|Queen of Sicily and of the Germans
Duchess of Swabia
|Irene Angelina with her second husband, Philip of Swabia|
|Spouse||Roger III of Sicily
Philip of Swabia
|Beatrice, Holy Roman Empress
Kunigunde, Queen of Bohemia
Marie, Duchess of Brabant and Lothier
Elisabeth, Queen of Castile and León
|Dynasty||Angelus (by birth)
House of Hauteville (by marriage)
House of Hohenstaufen (by marriage)
|Father||Isaac II Angelos|
Marriage and issue
In 1193 she married Roger III of Sicily, but he died on 24 December 1193. Irene was captured in the German invasion of Sicily on 29 December 1194 and was married on 25 May 1197 to Philip of Swabia. In Germany, she was renamed Maria.
Her father, who had been deposed in 1195, urged her to get Philip's support for his reinstatement; her brother, Alexius, subsequently spent some time at Philip's court during the preparations for the Fourth Crusade. She thus had an early influence on the eventual diversion of the Crusade to Constantinople in 1204.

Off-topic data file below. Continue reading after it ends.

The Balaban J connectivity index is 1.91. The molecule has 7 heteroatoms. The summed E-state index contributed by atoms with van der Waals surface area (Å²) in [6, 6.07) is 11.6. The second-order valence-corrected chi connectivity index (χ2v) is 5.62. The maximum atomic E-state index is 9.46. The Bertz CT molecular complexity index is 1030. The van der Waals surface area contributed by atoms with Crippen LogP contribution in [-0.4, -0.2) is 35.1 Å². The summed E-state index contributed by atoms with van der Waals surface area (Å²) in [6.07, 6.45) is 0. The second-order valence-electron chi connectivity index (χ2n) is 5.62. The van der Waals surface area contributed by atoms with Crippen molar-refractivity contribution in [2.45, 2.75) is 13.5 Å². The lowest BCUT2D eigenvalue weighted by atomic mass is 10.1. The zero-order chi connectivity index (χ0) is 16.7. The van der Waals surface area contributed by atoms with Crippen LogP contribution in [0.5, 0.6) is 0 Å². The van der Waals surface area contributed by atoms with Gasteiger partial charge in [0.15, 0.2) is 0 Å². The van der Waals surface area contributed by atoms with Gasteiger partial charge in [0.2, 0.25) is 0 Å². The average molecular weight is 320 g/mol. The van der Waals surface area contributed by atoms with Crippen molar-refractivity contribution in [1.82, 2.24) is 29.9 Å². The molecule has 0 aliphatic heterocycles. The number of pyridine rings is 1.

Philip and Irene had four daughters:
- Beatrice of Hohenstaufen (1198–1212), married Otto IV, Holy Roman Emperor, died without issue.
- Kunigunde of Hohenstaufen (1200–1248), married King Wenceslaus I, King of Bohemia, by whom she had issue.
- Marie of Hohenstaufen (3 April 1201 – 29 March 1235), married Henry II, Duke of Brabant, by whom she had issue.
- Elisabeth of Hohenstaufen (1203–1235), married King Ferdinand III of Castile, by whom she had issue.
- and two sons (called Reinald and Frederick) who died in infancy.
After the murder of her husband on 21 June 1208, Irene - who was pregnant by that time - retired to the Hohenstaufen Castle. There, two months later on 27 August, she gave birth to a daughter (called Beatrice Postuma); but both mother and child died shortly afterwards. She was buried in the family mausoleum in the Staufen proprietary monastery of Lorch Abbey, along with her daughter and sons. Her grave, now destroyed, cannot be reconstructed today.
Irene AngelinaBorn: c.1181 Died: 1208
Sibylla of Acerra
|Queen consort of Sicily
Served alongside: Sibylla of Acerra
Sibylla of Acerra
Constance of Sicily
|Queen consort of Germany
Beatrice of Swabia
Constance of Hungary
|Duchess consort of Swabia
Constance of Aragon
- O city of Byzantium: annals of Niketas Choniates tr. Harry J. Magoulias (Detroit: Wayne State University Press, 1984).
- Irene Angelina at Find-A-Grave